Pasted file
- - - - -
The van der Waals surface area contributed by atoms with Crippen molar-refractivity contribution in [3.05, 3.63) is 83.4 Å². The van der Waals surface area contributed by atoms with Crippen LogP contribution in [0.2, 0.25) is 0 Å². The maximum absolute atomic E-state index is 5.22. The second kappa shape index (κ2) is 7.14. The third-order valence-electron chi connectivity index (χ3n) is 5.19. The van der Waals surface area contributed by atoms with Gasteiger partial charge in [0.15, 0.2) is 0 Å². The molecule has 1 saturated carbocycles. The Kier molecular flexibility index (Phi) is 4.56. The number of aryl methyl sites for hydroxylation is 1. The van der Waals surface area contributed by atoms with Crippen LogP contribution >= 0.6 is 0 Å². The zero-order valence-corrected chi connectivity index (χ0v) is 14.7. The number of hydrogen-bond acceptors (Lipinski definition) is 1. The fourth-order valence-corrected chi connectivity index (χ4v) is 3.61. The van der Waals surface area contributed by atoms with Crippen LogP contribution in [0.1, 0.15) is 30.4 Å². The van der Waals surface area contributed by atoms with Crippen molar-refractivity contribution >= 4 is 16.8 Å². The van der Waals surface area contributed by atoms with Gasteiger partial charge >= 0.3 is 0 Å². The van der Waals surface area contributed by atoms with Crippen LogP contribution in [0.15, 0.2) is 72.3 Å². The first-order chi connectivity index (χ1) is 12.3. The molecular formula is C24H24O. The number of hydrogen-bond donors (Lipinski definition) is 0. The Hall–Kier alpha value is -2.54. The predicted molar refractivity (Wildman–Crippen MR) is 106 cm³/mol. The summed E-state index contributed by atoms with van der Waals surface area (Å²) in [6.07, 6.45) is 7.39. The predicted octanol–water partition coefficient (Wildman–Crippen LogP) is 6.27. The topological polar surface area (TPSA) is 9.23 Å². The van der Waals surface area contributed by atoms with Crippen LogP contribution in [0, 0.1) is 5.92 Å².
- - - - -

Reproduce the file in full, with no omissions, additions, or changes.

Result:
The van der Waals surface area contributed by atoms with Crippen molar-refractivity contribution in [3.05, 3.63) is 83.4 Å². The van der Waals surface area contributed by atoms with Crippen LogP contribution in [0.2, 0.25) is 0 Å². The maximum absolute atomic E-state index is 5.22. The second kappa shape index (κ2) is 7.14. The third-order valence-electron chi connectivity index (χ3n) is 5.19. The van der Waals surface area contributed by atoms with Gasteiger partial charge in [0.15, 0.2) is 0 Å². The molecule has 1 saturated carbocycles. The Kier molecular flexibility index (Phi) is 4.56. The number of aryl methyl sites for hydroxylation is 1. The van der Waals surface area contributed by atoms with Crippen LogP contribution >= 0.6 is 0 Å². The zero-order valence-corrected chi connectivity index (χ0v) is 14.7. The number of hydrogen-bond acceptors (Lipinski definition) is 1. The fourth-order valence-corrected chi connectivity index (χ4v) is 3.61. The van der Waals surface area contributed by atoms with Crippen LogP contribution in [0.1, 0.15) is 30.4 Å². The van der Waals surface area contributed by atoms with Crippen molar-refractivity contribution >= 4 is 16.8 Å². The van der Waals surface area contributed by atoms with Gasteiger partial charge >= 0.3 is 0 Å². The van der Waals surface area contributed by atoms with Crippen LogP contribution in [0.15, 0.2) is 72.3 Å². The first-order chi connectivity index (χ1) is 12.3. The molecular formula is C24H24O. The number of hydrogen-bond donors (Lipinski definition) is 0. The Hall–Kier alpha value is -2.54. The predicted molar refractivity (Wildman–Crippen MR) is 106 cm³/mol. The summed E-state index contributed by atoms with van der Waals surface area (Å²) in [6.07, 6.45) is 7.39. The predicted octanol–water partition coefficient (Wildman–Crippen LogP) is 6.27. The topological polar surface area (TPSA) is 9.23 Å². The van der Waals surface area contributed by atoms with Crippen LogP contribution in [0, 0.1) is 5.92 Å².